Uber and Lyft may have left Austin, but that doesn’t mean there hasn’t been plenty going on in the ridesharing world.
Texas lawmakers are starting to look into whether or not the state should craft regulations for industries like transportation network companies (TNCs) and other sharing economy businesses like HomeAway. The Texas House of Representatives Business and Industry Committee held hearings on that topic in early June. The committee heard testimony both from Uber and Lyft representatives as well as from taxi representatives and other TNCs.
Meanwhile, the number of TNCs vying to fill the space that Uber and Lyft left is growing. More than 10 companies have either started operating in Austin or have announced plans to do so since Uber and Lyft suspended services in Austin on May 9. Those include GetMe, which had started operating before May 9, Fare, Wingz, Fasten, ReDriver and zTrip. Others have made headlines for their announcements, but haven’t yet applied for agreements, including RideAustin, a nonprofit TNC proposed by a group of Austin entrepreneurs. One of the newest ridesharing companies to announce plans for Austin is Tride, which hails from Tulsa, Oklahoma and got its start as an app to hail party buses. It’s planning to have a more traditional ridesharing app in Austin.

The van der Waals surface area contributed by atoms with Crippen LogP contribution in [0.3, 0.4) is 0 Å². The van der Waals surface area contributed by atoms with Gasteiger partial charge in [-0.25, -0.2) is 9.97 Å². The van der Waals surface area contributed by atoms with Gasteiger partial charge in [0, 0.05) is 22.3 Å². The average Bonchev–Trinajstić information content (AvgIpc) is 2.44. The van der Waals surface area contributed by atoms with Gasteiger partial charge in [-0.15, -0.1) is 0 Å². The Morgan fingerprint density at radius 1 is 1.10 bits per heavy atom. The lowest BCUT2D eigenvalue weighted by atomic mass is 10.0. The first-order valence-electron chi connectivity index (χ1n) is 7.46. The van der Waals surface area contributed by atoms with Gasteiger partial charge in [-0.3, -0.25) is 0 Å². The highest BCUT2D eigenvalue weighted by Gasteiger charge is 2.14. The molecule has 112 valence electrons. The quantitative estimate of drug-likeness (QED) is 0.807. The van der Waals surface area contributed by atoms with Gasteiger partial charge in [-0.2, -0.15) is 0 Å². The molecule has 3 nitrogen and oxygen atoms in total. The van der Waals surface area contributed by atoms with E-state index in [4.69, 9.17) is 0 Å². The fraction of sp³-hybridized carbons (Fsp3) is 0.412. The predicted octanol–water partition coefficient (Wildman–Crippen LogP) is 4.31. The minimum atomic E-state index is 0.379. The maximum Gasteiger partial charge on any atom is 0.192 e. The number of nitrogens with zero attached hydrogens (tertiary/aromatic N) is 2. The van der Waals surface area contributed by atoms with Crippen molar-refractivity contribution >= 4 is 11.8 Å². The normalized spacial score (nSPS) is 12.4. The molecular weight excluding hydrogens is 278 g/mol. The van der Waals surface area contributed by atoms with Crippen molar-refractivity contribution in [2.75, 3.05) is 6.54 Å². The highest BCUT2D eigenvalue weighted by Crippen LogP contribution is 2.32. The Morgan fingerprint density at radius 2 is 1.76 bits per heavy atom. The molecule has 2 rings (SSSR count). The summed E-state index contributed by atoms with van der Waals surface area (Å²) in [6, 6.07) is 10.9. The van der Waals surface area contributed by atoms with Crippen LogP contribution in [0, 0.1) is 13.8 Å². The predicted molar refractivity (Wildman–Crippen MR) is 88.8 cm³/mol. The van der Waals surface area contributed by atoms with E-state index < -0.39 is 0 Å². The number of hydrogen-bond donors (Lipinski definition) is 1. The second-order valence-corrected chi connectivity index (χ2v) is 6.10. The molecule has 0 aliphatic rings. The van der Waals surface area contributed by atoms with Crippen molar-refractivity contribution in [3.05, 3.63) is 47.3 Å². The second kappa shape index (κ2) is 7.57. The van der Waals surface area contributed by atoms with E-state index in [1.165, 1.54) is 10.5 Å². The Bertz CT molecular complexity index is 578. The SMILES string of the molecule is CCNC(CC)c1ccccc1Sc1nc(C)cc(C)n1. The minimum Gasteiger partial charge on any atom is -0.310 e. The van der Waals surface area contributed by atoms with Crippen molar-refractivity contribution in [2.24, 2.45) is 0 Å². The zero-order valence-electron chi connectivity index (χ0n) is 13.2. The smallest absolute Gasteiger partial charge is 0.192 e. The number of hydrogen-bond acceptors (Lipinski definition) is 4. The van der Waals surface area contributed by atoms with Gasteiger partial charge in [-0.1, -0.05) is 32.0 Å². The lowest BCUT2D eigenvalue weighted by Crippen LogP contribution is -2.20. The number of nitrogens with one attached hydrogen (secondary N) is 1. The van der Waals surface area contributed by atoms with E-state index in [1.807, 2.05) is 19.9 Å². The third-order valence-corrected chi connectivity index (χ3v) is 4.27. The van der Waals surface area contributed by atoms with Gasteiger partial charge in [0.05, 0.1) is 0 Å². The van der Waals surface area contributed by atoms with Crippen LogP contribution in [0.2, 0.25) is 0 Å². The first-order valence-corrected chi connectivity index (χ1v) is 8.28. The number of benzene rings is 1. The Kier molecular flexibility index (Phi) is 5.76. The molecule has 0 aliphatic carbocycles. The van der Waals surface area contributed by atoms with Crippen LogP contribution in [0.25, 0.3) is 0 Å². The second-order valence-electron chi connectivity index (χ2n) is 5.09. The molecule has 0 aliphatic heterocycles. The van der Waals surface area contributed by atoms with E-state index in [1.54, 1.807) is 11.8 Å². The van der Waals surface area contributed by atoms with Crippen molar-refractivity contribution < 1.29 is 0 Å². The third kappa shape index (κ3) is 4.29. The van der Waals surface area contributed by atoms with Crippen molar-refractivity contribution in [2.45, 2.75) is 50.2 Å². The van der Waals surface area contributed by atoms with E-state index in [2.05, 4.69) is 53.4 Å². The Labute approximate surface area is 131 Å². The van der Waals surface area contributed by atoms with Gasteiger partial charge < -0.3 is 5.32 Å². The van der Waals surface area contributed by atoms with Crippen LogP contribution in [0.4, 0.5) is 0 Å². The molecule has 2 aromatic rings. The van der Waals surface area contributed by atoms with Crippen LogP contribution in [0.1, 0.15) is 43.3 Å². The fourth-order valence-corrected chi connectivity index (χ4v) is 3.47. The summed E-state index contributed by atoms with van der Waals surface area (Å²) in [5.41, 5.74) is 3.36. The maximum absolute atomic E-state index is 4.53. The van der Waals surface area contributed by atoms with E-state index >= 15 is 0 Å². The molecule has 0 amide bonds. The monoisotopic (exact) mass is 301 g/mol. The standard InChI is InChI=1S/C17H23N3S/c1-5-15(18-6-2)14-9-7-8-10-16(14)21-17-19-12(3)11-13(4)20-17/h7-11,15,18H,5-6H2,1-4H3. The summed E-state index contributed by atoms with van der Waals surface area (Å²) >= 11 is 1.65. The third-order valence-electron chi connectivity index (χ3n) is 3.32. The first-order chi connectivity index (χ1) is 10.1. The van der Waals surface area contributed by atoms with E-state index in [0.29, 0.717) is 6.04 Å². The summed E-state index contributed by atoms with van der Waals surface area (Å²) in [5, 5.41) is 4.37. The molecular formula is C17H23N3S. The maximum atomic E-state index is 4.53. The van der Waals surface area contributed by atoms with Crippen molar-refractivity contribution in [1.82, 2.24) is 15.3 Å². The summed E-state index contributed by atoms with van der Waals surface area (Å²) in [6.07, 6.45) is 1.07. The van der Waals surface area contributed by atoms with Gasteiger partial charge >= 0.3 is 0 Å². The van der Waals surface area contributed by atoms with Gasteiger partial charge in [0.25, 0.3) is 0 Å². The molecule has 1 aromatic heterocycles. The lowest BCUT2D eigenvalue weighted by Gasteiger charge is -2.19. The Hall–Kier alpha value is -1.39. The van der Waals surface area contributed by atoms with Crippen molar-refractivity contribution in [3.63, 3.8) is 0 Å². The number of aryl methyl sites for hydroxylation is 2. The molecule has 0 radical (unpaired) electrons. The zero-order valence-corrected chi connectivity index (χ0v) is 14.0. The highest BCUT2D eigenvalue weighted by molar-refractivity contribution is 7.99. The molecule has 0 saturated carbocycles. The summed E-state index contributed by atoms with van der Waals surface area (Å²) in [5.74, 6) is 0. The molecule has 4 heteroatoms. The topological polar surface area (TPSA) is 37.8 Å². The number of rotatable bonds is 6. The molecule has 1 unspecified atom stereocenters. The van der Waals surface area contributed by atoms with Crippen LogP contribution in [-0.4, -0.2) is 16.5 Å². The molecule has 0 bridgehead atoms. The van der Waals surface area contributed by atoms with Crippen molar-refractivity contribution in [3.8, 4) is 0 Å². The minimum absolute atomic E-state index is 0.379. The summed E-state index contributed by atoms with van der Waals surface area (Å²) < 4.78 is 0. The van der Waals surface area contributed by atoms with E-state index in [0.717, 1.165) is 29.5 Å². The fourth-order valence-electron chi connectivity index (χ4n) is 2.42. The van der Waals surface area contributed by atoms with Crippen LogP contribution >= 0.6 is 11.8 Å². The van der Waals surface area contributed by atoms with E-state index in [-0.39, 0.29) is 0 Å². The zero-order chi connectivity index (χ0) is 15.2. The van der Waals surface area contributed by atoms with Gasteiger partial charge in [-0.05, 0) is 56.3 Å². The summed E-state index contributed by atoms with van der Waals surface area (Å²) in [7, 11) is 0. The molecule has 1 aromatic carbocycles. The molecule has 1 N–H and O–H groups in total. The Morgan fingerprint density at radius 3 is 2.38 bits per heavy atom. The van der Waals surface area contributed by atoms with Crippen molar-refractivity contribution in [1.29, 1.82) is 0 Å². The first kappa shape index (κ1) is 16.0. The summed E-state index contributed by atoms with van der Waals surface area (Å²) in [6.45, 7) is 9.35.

And finally, while it seems that former Uber and Lyft drivers could soon have their pick of new jobs in the TNC market, that hasn’t stopped two of those former drivers from filing class action lawsuits against Uber and Lyft. The lawsuits claim that Uber and Lyft violated a federal notification act when they abruptly left Austin in May because they didn’t properly notify their employees. Uber and Lyft have said that their drivers are contractors, not employees.
Keep following BuildingATX for the latest on these ridesharing developments.